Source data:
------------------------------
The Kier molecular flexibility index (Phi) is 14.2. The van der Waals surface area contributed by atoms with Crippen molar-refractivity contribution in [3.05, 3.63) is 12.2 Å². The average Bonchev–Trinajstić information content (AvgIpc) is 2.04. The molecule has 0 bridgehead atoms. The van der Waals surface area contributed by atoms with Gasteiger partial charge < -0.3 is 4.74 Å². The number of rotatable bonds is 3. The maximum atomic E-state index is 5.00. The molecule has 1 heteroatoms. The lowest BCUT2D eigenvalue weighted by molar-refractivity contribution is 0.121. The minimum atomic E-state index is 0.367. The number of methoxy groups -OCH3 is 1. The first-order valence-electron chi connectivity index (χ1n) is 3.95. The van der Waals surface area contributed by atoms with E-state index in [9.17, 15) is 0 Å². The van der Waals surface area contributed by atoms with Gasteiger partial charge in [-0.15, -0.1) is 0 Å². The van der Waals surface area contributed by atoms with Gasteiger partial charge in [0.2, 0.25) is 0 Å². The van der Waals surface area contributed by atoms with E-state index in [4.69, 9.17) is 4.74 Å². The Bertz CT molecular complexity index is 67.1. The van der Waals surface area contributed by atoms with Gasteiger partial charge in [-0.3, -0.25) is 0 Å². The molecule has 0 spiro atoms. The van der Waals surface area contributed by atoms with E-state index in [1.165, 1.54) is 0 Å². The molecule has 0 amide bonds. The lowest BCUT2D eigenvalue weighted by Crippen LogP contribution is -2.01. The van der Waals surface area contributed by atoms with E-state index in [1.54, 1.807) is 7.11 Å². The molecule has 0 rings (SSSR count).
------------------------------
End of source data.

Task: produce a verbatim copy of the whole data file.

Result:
The Kier molecular flexibility index (Phi) is 14.2. The van der Waals surface area contributed by atoms with Crippen molar-refractivity contribution in [3.05, 3.63) is 12.2 Å². The average Bonchev–Trinajstić information content (AvgIpc) is 2.04. The molecule has 0 bridgehead atoms. The van der Waals surface area contributed by atoms with Gasteiger partial charge < -0.3 is 4.74 Å². The number of rotatable bonds is 3. The maximum atomic E-state index is 5.00. The molecule has 1 heteroatoms. The lowest BCUT2D eigenvalue weighted by molar-refractivity contribution is 0.121. The minimum atomic E-state index is 0.367. The number of methoxy groups -OCH3 is 1. The first-order valence-electron chi connectivity index (χ1n) is 3.95. The van der Waals surface area contributed by atoms with E-state index in [9.17, 15) is 0 Å². The van der Waals surface area contributed by atoms with Gasteiger partial charge in [-0.15, -0.1) is 0 Å². The van der Waals surface area contributed by atoms with Gasteiger partial charge in [0.2, 0.25) is 0 Å². The van der Waals surface area contributed by atoms with E-state index in [4.69, 9.17) is 4.74 Å². The Bertz CT molecular complexity index is 67.1. The van der Waals surface area contributed by atoms with Gasteiger partial charge in [-0.3, -0.25) is 0 Å². The molecule has 0 spiro atoms. The van der Waals surface area contributed by atoms with E-state index in [1.165, 1.54) is 0 Å². The molecule has 0 amide bonds. The lowest BCUT2D eigenvalue weighted by Crippen LogP contribution is -2.01. The van der Waals surface area contributed by atoms with E-state index in [1.54, 1.807) is 7.11 Å². The molecule has 0 rings (SSSR count).